Glenn Maxwell must play in the Ashes

Edward L'Orange Roar Pro

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    If Glen Maxwell is overlooked for the opening Test of the upcoming Ashes series, it will be a snubbing at which even Usman Khawaja would blush.

    Since returning to the Test team, in India earlier this year, Maxwell has averaged 37 from eight innings, including a century in India.

    David Warner averaged 43.25, thanks to back-to-back centuries in Bangladesh. Matt Renshaw averaged 18. Steve Smith is the sole batsman to average over 50, with 63.71, largely down to his 178* in Ranchi. Peter Handscomb averaged 43.83, thanks to a 72*.

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    Finally, Mathew Wade, the only other batsman to play all four games, averaged 29 from seven innings.

    Maxwell sits comfortably in the middle of these averages, above Renshaw and Wade, but below Smith, Handscomb and Warner. This is perfectly respectable from a player just returning to the Test setup.

    Also of note was Maxwell’s moderate strike rate of 56.80. Compared to the six innings from his previous stint, where his strike rate was 70.18 and he averaged 13.33, it is clear he has matured and improved.

    In the three seasons since Maxwell was last dropped from the Test team, in October 2014, Victoria, have won all three comps. Unfortunately, during that time other international duties meant that Maxwell only played a total 15 innings for the Bushrangers: one in 2014-15, nine in 2015-16, and five in 2016-17.

    However, he scored 545 runs at the respectable average of 41.2. He was in and out of our ODI and T20 teams during that time and did not have much time to settle, but during the 2015-16 season, in which he played six matches, he averaged 56.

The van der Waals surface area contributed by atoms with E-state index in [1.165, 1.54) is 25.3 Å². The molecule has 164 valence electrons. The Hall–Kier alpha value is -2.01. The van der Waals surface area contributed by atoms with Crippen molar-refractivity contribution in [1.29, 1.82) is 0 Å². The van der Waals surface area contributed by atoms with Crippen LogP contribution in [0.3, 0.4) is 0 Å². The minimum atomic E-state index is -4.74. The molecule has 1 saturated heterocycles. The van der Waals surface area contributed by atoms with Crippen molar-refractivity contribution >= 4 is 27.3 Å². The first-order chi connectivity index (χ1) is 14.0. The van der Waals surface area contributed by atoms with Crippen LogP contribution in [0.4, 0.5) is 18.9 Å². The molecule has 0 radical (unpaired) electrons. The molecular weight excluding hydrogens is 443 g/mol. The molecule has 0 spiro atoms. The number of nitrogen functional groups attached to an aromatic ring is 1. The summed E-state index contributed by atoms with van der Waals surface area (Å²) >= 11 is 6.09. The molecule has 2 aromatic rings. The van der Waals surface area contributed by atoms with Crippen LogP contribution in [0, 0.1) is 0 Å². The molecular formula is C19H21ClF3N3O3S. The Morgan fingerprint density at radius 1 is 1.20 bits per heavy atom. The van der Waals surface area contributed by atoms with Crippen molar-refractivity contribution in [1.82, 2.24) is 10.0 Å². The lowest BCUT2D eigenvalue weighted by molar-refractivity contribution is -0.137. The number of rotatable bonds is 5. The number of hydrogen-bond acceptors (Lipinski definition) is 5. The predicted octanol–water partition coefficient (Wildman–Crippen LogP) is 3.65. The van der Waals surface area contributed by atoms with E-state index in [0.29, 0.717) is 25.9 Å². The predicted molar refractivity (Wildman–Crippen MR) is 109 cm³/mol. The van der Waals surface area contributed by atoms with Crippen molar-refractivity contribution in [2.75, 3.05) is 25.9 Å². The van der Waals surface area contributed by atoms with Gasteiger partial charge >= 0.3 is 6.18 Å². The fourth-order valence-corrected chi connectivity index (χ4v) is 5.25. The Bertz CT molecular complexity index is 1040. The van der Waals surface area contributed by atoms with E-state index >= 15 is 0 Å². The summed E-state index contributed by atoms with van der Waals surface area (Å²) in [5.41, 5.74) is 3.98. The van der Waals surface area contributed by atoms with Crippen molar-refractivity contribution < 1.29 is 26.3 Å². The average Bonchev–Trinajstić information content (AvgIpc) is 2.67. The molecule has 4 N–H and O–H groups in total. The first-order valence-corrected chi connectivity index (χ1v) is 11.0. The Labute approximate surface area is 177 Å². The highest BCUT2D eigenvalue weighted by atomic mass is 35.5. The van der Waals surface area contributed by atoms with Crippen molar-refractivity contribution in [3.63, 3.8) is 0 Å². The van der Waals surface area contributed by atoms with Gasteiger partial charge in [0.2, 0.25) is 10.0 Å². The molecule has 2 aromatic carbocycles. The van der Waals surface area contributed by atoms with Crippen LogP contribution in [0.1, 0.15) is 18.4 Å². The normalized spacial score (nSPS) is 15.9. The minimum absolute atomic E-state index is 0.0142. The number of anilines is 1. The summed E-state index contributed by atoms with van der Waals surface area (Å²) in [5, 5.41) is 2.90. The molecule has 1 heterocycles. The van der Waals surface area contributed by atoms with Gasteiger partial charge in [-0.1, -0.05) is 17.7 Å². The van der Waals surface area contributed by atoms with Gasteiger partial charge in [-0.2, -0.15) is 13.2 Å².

Smith’s reluctance to bowl Maxwell, even in ODIs, is well documented. Nevertheless, under Smith’s Test captaincy, Maxwell has bowled 30 overs for one wicket – the rate of a handy part-timer.

    This alone, of course, is no reason to include him in the team, but combined with his excellent fielding and on-field presence, Maxwell is a useful player to have.

    However, the Australian set-up seems to have an obsession with a pace-bowling allrounder, as evidenced by the persistence with Mitch Marsh. We like to have three pace bowlers, one spinner, and an allrounder to take the pressure off the quicks.

    This not necessarily how a Test team should be constructed, the preference for a pace-allrounder perhaps being related to the toothless pitches produced in Australia these days.

    But with the Gabba probably being the country’s best all-round pitch, and the second match a day-nighter, our bowlers should be able to manage even if the pitches are roads. This being the case, Maxwell deserves his shot.

    Glenn Maxwell bowling against Pakistan

    Photo: AAP image

    As a brief example of what Maxwell could bring, simply look at his match against Bangladesh in Chittagong.

    In the first innings he scored a patient 38. He batted for two and half hours, facing 98 balls, at his slowest-ever strike rate of 38.8.

    In the second innings, with Australia pushing for the win, in just 20 minutes, Maxwell smashed 25* from 17 at 147. This kind of variation, if he can manage more high scores, is what makes him such a valuable cricketer.

    It was not always so. This last knock is what we have expected in the past, except the next ball he would probably shank, attempting a switch-hit-reverse-something and be caught on the boundary.

    Maxwell is a skilful athlete with an impressive array of shots, a good eye, and world-class fielding. So it has never been a lack of skill that has dissuaded people from favouring him, but rather a certain lack of temperament.

    However, since his last run in the Test team, his shot selection and excitability have been somewhat tamed.

    Maxwell has the ability to play the role of not only the match-winning basher, but also the steady number five or six.

    His performances in India, and steady showing in Bangladesh, mean he deserves a chance to start in at least the first two Ashes Tests.